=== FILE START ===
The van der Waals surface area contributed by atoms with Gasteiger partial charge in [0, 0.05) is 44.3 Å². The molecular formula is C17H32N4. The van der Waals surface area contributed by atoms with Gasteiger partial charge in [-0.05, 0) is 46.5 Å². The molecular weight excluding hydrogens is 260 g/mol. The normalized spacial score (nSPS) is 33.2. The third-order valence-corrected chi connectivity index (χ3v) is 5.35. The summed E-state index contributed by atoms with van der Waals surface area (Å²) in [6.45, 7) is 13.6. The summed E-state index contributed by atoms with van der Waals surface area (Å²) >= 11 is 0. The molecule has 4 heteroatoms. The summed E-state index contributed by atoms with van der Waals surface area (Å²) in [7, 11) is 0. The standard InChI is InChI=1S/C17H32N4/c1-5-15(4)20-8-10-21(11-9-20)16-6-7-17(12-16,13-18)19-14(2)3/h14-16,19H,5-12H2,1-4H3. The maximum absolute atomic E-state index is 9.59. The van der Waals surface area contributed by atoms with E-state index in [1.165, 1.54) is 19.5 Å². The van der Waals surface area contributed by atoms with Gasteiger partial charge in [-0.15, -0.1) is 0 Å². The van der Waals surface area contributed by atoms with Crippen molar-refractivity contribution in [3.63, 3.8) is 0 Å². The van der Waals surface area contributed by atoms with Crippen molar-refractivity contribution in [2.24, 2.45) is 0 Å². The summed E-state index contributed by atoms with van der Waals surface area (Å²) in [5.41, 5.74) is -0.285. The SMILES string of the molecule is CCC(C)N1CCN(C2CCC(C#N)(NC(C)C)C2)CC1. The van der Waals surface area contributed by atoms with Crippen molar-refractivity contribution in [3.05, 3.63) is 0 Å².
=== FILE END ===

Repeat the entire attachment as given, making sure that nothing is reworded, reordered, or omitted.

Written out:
The van der Waals surface area contributed by atoms with Gasteiger partial charge in [0, 0.05) is 44.3 Å². The molecular formula is C17H32N4. The van der Waals surface area contributed by atoms with Gasteiger partial charge in [-0.05, 0) is 46.5 Å². The molecular weight excluding hydrogens is 260 g/mol. The normalized spacial score (nSPS) is 33.2. The third-order valence-corrected chi connectivity index (χ3v) is 5.35. The summed E-state index contributed by atoms with van der Waals surface area (Å²) in [6.45, 7) is 13.6. The summed E-state index contributed by atoms with van der Waals surface area (Å²) >= 11 is 0. The molecule has 4 heteroatoms. The summed E-state index contributed by atoms with van der Waals surface area (Å²) in [7, 11) is 0. The standard InChI is InChI=1S/C17H32N4/c1-5-15(4)20-8-10-21(11-9-20)16-6-7-17(12-16,13-18)19-14(2)3/h14-16,19H,5-12H2,1-4H3. The maximum absolute atomic E-state index is 9.59. The van der Waals surface area contributed by atoms with E-state index in [1.165, 1.54) is 19.5 Å². The van der Waals surface area contributed by atoms with Gasteiger partial charge in [-0.15, -0.1) is 0 Å². The van der Waals surface area contributed by atoms with Crippen molar-refractivity contribution in [3.63, 3.8) is 0 Å². The van der Waals surface area contributed by atoms with Crippen molar-refractivity contribution in [2.24, 2.45) is 0 Å². The summed E-state index contributed by atoms with van der Waals surface area (Å²) in [5.41, 5.74) is -0.285. The SMILES string of the molecule is CCC(C)N1CCN(C2CCC(C#N)(NC(C)C)C2)CC1. The van der Waals surface area contributed by atoms with Crippen molar-refractivity contribution in [3.05, 3.63) is 0 Å².